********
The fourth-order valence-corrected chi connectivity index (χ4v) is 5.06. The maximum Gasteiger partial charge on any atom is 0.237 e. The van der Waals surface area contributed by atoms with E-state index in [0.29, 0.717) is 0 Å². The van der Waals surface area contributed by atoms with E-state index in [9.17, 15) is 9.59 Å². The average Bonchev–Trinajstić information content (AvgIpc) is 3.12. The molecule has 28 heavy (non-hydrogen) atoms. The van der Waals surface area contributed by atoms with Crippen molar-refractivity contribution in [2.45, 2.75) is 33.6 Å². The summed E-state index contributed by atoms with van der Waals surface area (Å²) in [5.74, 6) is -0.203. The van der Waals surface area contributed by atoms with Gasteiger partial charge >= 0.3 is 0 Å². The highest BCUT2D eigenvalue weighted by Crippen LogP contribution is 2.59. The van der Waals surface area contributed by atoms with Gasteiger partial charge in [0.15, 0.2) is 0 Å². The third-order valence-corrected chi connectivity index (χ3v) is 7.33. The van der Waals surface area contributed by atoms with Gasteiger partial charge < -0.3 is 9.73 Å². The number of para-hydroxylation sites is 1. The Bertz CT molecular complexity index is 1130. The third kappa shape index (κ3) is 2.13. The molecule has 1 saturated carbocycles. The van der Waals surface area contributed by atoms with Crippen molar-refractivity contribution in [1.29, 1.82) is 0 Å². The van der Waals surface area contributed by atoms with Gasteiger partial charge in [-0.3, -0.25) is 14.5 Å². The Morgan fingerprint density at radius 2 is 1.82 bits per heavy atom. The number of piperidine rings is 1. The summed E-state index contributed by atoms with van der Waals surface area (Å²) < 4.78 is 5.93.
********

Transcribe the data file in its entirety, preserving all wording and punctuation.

The fourth-order valence-corrected chi connectivity index (χ4v) is 5.06. The maximum Gasteiger partial charge on any atom is 0.237 e. The van der Waals surface area contributed by atoms with E-state index in [0.29, 0.717) is 0 Å². The van der Waals surface area contributed by atoms with E-state index in [9.17, 15) is 9.59 Å². The average Bonchev–Trinajstić information content (AvgIpc) is 3.12. The molecule has 28 heavy (non-hydrogen) atoms. The van der Waals surface area contributed by atoms with Crippen molar-refractivity contribution in [2.45, 2.75) is 33.6 Å². The summed E-state index contributed by atoms with van der Waals surface area (Å²) in [5.74, 6) is -0.203. The van der Waals surface area contributed by atoms with Gasteiger partial charge >= 0.3 is 0 Å². The highest BCUT2D eigenvalue weighted by Crippen LogP contribution is 2.59. The van der Waals surface area contributed by atoms with Gasteiger partial charge in [0.15, 0.2) is 0 Å². The third-order valence-corrected chi connectivity index (χ3v) is 7.33. The van der Waals surface area contributed by atoms with Gasteiger partial charge < -0.3 is 9.73 Å². The number of para-hydroxylation sites is 1. The Bertz CT molecular complexity index is 1130. The third kappa shape index (κ3) is 2.13. The molecule has 1 saturated carbocycles. The van der Waals surface area contributed by atoms with Crippen molar-refractivity contribution in [1.29, 1.82) is 0 Å². The van der Waals surface area contributed by atoms with Gasteiger partial charge in [-0.3, -0.25) is 14.5 Å². The Morgan fingerprint density at radius 2 is 1.82 bits per heavy atom. The number of piperidine rings is 1. The summed E-state index contributed by atoms with van der Waals surface area (Å²) < 4.78 is 5.93.